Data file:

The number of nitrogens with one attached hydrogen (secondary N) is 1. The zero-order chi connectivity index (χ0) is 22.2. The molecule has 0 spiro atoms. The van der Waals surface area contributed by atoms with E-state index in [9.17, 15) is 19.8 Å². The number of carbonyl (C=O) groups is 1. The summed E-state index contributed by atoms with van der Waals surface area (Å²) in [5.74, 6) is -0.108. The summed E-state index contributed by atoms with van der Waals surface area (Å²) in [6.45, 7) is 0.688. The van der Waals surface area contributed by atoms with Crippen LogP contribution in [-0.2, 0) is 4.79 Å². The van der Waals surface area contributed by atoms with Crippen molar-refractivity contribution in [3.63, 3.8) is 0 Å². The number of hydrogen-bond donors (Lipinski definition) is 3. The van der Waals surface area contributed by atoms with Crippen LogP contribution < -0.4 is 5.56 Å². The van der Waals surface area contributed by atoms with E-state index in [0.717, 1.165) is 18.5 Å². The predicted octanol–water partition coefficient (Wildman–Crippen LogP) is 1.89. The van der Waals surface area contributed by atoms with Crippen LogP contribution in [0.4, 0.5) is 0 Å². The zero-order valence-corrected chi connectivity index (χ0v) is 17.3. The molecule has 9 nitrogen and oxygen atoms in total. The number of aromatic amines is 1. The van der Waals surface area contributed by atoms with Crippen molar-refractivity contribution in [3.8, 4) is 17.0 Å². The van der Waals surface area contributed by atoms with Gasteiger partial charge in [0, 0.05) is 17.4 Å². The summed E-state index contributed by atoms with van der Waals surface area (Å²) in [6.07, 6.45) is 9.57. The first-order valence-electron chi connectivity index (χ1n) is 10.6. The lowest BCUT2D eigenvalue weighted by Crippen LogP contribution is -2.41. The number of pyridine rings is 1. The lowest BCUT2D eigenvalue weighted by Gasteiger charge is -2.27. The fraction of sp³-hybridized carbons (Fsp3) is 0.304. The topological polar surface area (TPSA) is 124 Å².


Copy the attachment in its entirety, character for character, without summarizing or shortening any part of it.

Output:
The number of nitrogens with one attached hydrogen (secondary N) is 1. The zero-order chi connectivity index (χ0) is 22.2. The molecule has 0 spiro atoms. The van der Waals surface area contributed by atoms with E-state index in [9.17, 15) is 19.8 Å². The number of carbonyl (C=O) groups is 1. The summed E-state index contributed by atoms with van der Waals surface area (Å²) in [5.74, 6) is -0.108. The summed E-state index contributed by atoms with van der Waals surface area (Å²) in [6.45, 7) is 0.688. The van der Waals surface area contributed by atoms with Crippen LogP contribution in [-0.2, 0) is 4.79 Å². The van der Waals surface area contributed by atoms with Crippen molar-refractivity contribution in [3.63, 3.8) is 0 Å². The number of hydrogen-bond donors (Lipinski definition) is 3. The van der Waals surface area contributed by atoms with Crippen LogP contribution < -0.4 is 5.56 Å². The van der Waals surface area contributed by atoms with E-state index in [0.717, 1.165) is 18.5 Å². The predicted octanol–water partition coefficient (Wildman–Crippen LogP) is 1.89. The van der Waals surface area contributed by atoms with Crippen LogP contribution in [0.4, 0.5) is 0 Å². The zero-order valence-corrected chi connectivity index (χ0v) is 17.3. The molecule has 9 nitrogen and oxygen atoms in total. The number of aromatic amines is 1. The van der Waals surface area contributed by atoms with Crippen molar-refractivity contribution in [3.8, 4) is 17.0 Å². The van der Waals surface area contributed by atoms with Gasteiger partial charge in [0, 0.05) is 17.4 Å². The summed E-state index contributed by atoms with van der Waals surface area (Å²) in [6.07, 6.45) is 9.57. The first-order valence-electron chi connectivity index (χ1n) is 10.6. The lowest BCUT2D eigenvalue weighted by Crippen LogP contribution is -2.41. The number of pyridine rings is 1. The lowest BCUT2D eigenvalue weighted by Gasteiger charge is -2.27. The fraction of sp³-hybridized carbons (Fsp3) is 0.304. The topological polar surface area (TPSA) is 124 Å².